Let every American, every lover of liberty, every well wisher to his posterity, swear by the blood of the Revolution, never to violate in the least particular, the laws of the country; and never to tolerate their violation by others.

As the patriots of seventy-six did to the support of the Declaration of Independence, so to the support of the Constitution and Laws, let every American pledge his life, his property, and his sacred honor; let every man remember that to violate the law, is to trample on the blood of his father, and to tear the charter of his own, and his children's liberty.

Let reverence for the laws, be breathed by every American mother, to the lisping babe, that prattles on her lap; let it be taught in schools, in seminaries, and in colleges; let it be written in Primers, spelling books, and in Almanacs; let it be preached from the pulpit, proclaimed in legislative halls, and enforced in courts of justice. And, in short, let it become the political religion of the nation; and Let the old and the young, the rich and the poor, the grave and the gay, of all sexes and tongues, and colors and conditions, sacrifice unceasingly upon its altars.

While ever a state of feeling, such as this, shall universally, or even, very generally prevail throughout the nation, vain will be every effort, and fruitless every attempt, to subvert our national freedom.

- Abraham Lincoln, January 27, 1838
  Address Before the Young Men's Lyceum of Springfield, Illinois

Friday, May 08, 2009

Looking back at Lincoln: On May 8, 1863

Lincoln is still leaning on General Joseph Hooker.

On this day in 1863, after meeting with Brigadier General August Willich (who the Confederates had just released from Richmond's Libby Prison,) Lincoln wrote again to General Hooker. In short, Lincoln seems to be once again encouraging his general du jour, suggesting that Richmond isn't in a position to put up much of a fight (and thus with a bit of aggressiveness on the part of Union leadership, could perhaps be taken.)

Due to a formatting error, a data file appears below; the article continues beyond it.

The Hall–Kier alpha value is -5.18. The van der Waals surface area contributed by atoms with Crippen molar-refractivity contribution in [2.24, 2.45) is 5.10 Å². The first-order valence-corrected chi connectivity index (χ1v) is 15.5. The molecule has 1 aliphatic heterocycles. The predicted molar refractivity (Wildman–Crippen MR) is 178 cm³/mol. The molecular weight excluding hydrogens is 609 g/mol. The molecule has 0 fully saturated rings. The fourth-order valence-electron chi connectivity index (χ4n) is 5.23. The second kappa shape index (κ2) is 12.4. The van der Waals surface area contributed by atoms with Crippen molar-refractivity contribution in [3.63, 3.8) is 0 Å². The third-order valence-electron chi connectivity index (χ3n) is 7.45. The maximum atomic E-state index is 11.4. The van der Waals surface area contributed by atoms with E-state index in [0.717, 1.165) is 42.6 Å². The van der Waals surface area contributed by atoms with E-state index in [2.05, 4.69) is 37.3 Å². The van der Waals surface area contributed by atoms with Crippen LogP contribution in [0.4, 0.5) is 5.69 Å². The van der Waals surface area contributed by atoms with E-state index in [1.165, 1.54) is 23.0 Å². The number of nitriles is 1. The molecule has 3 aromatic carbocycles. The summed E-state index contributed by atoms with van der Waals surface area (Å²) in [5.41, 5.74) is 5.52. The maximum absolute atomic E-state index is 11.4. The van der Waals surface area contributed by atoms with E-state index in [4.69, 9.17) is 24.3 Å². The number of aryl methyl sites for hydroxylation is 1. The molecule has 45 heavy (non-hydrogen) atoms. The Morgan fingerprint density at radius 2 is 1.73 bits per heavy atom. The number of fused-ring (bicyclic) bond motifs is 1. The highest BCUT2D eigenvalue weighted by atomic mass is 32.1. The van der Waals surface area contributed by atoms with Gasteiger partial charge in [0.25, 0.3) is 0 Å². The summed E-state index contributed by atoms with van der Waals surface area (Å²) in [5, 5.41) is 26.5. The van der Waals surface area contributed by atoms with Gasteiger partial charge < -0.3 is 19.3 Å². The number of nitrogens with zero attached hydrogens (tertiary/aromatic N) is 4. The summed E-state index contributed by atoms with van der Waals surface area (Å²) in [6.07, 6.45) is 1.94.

Unfortunately, Lincoln wouldn't have his aggressive commander until 1864, and Richmond wouldn't be in Union hands until 1865.

Judging from the daily letters, I'd have to guess that privately, Lincoln's frustration with Hooker hasn't lessened...

Executive Mansion,
Washington, May 8. 1863.

Major General Hooker.

The news is here, of the capture, by our forces of Grand Gulf---a large & very important thing. Gen. Willich, [2] an exchanged prisoner, just from Richmond, has talked with me this morning. He was there when our cavalry cut the roads in that vicinity. He says there was not a sound pair legs in Richmond, and that our men, had they known it, could have safely gone in and burnt every thing & brought us Jeff. Davis. We captured and parold three or four hundred men. He says, as he came to City point, there was an army three miles long (Longstreet's he thought) moving towards Richmond. Milroy has captured a despatch of Gen. Lee, in which he says his loss was fearful, in his late battle with you. [3]. A. LINCOLN


[1] ALS, IHi.

[2] Brigadier General August Willich had been captured December 31, 1862, at Stone River near Murfreesboro, Tennessee.

[3] General Milroy's telegram to General Schenck of 8 P.M., May 6, reads in part: "A telegraphic dispatch was received at Edenburg an hour before my forces took this place, addressed to Major Myers [Samuel B. Myers] rebel commander . . . signed by General Lee, stating that they (the rebels) had gained a glorious victory, but with fearful loss on both sides. . . ." (OR, I, XXV, II, 437).

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